But many times, by talking to a former franchisee, one really can get a sense of why a former franchisee left the system.
• How did you do financially?
• How well was support delivered?
A franchisee has no reason of misleading you.

Many franchisors don't go to great lengths to put in current phone numbers of people who have left the system and there is very little motivation to do so. Many times when a person leaves the system even the address or contact information might be very old.

I would encourage people to spend a little bit of extra effort to do a white pages search, yellow pages search or Google search, maybe talking to the chamber of commerce in town and tracking down former franchisees because occasionally you can pick up a lot of information.

Franchise Experts
Another piece of advice I would give to prospective franchisees is to retain a franchising expert to assist them in their decision. We talked about brokers and brokers can serve a valid part in helping a prospective franchisee better understand which systems are better for them. You really need to invest some time with someone that has been around franchising that can take a hard look at the system not only on paper.

Franchise Interviews- Where does a prospective franchisee find a franchise expert Roy? Many times franchise brokers disguise themselves as franchise experts instead of franchise brokers.

Roy Hibberd- Yes, they do and that is an excellent question and I don't have as good of an answer as the question itself. Ten years ago there may have been 4 or 5 well-known franchise brokerage firms. Today with the Internet, there are hundreds, maybe thousands. Where to start is always difficult. Like many good business people, rely on tremendous referrals. You need to reach out to as many people as you can and find out who are the experts.

Franchise Interviews studio

Last point I would tell a potential franchisee is to not be mislead in believing that the terms of a franchise agreement can't be negotiated. Franchising by its very nature tend to create a belief that the terms of a franchise agreement can't be negotiated. I won't say you can negotiate something like the royalty rate. I would be very surprised if anyone did that.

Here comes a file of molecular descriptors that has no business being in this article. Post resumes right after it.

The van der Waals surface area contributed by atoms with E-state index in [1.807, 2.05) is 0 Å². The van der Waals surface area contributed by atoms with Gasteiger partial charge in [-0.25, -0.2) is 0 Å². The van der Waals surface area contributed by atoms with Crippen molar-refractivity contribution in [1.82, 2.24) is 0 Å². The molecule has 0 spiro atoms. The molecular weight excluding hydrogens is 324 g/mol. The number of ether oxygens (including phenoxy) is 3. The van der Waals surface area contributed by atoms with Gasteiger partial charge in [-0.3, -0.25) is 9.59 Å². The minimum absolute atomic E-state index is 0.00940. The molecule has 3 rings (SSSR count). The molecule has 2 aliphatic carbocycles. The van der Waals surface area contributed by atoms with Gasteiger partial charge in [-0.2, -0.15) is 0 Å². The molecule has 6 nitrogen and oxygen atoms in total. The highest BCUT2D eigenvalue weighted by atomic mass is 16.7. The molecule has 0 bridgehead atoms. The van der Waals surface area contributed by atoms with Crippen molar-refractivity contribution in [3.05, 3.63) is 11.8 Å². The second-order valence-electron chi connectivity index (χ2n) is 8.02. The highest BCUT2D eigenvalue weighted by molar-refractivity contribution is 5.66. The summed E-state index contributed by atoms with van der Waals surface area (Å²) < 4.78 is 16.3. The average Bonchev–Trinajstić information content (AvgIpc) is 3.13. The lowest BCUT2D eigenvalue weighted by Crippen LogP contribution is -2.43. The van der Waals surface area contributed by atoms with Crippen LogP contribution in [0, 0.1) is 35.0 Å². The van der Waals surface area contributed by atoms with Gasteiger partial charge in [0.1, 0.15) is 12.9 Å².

• One might be the terms of the franchise agreement. You read there is a 5-year term, 7-year term, 10-year term or 15-year term, people just tend to say, "well I guess I'll just have to live with it." There are franchise systems that will negotiate that part of the agreement. For example, if you get a 5-year lease on a retail building and you have a 7-year term on a franchise agreement, nothing is in sync. Some franchise systems will allow you to terminate in 5 years.
• Another example is renewal fees. If you can get the franchisor up front to wave the renewal fee that can be some money saved.

Franchise Interviews- Would you say it's the smaller franchise systems that are more willing to negotiate?

Roy Hibberd- It's kind of a sliding scale. I would say it's a presumption that the more the franchisor wants you, the more willing they are to negotiate. The presumption then is that the more they want you may be the more they need you. If a franchisor is willing to negotiate some of the more basic elements of the franchise such as royalties, that might concern me and send off some alarm bells. Then I would try to do more diligence with the system. Like a doctor, a franchise expert could tell you how much negotiation is enough and how much is too much.

Roy Hibberd is a certified franchise expert. He has over a quarter of a century of experience in franchising. Roy heads the franchise practice group for a consulting firm called Smooth Engine ( A dominant amount of his work is done for existing and potential new franchisors. He also works with potential franchisees counseling, reading documentation, performs diligence, and negotiates on the franchisees behalf.

In the next edition, we will interview Roy about businesses looking to franchise concepts. He will also talk about some of the changes he has noticed over the last 25 years in franchising.

For a free brochure on Roy's services call 732-643-5203 or email at